Something will happen by 2 p.m. PT on Monday.
Once that hour passes, Vogelsong will become a free agent if the club declines to pick up his $6.5 million option for 2014 and instead pays him a $300,000 buyout. Lopez is currently a free agent, and like Vogelsong, would hit the open market if he and the Giants haven't agreed to terms by 9 PT Monday, which would be the end of the Giants' exclusive negotiating window with both players. Both would remain available to re-sign with the Giants should they enter the open market.
The inaction with both 36-year-olds contrasts sharply with the club's approach to right fielder Hunter Pence and right-hander Tim Lincecum. The Giants agreed with Pence on a five-year, $90 million deal one day before the season ended. Lincecum was fully expected to gauge his value in free agency when he suddenly forged a two-year, $35 million agreement with San Francisco last week.
Vogelsong's agent, Dave Meier, has patiently awaited a call from the 415 area code.
"I haven't heard anything from the Giants, one way or the other," Meier said. "The ball's in their court. They control the destiny here."
Before the season began, Giants executives probably would have snatched up Vogelsong's option as if it were a coupon for free pizza. The right-hander posted a 27-16 record with a 3.05 ERA in 2011-2012, was the team's leading winner in the 2012 postseason (3-0) and captivated fans with his ascent from obscurity to glory. He endured a subpar 2013 season (4-6, 5.73), though he sustained a broken right hand when he was hit by a pitch on May 20 by Washington's Craig Stammen. Vogelsong also endured the physical erosion that struck almost every Giant who participated in the World Baseball Classic.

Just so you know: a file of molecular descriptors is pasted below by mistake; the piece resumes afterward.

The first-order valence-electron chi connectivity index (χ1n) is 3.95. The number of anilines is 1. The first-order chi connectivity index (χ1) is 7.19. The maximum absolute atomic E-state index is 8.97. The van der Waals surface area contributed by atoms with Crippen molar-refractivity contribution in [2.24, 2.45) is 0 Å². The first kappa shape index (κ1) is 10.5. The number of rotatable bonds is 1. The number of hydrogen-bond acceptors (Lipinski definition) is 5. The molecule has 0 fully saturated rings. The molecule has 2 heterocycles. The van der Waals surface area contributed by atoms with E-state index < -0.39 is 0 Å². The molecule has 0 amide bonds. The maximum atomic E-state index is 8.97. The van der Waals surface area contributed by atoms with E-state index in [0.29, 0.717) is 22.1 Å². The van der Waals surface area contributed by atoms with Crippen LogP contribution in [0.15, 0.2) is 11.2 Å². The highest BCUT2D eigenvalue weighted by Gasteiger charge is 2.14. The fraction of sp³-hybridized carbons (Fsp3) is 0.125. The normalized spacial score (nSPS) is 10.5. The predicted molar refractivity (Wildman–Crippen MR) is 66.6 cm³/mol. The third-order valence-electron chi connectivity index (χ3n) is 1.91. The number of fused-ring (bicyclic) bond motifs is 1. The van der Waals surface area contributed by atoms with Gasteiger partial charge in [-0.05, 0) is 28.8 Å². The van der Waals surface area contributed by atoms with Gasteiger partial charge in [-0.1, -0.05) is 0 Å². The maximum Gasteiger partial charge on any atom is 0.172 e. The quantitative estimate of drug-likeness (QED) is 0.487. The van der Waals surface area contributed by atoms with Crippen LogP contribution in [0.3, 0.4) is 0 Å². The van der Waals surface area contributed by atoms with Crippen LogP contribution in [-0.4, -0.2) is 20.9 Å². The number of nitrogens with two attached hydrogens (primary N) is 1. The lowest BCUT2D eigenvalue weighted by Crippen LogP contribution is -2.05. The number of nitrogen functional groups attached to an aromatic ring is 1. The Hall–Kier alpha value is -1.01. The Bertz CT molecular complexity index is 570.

The Giants are expected to pursue a free-agent starting pitcher. But even if they sign one, they'd still need Vogelsong to complete a five-man contingent, unless they plan on obtaining two free-agent starters. Given the perennial Major League-wide hunger for starting pitching, the Giants likely would encounter challenging competition for Vogelsong's services if he became a free agent.
"Obviously, Ryan's first choice is to remain a San Francisco Giant," Meier said. "He loves the city, he loves the fans, he loves the coaches and he loves the ballclub."
Lopez expressed similar allegiance on numerous occasions this year. He demonstrated his loyalty to the Giants by quickly signing contract extensions when he was eligible for salary arbitration following the 2010 season and for free agency after 2011.
But Lopez, who earned $4.25 million this year, conceivably could command a more lucrative salary on the open market. No other left-handed reliever among potential free agents with more than 25 appearances matched Lopez's 1.83 ERA this season, though J.P. Howell (2.03) and Scott Downs (2.49) came close.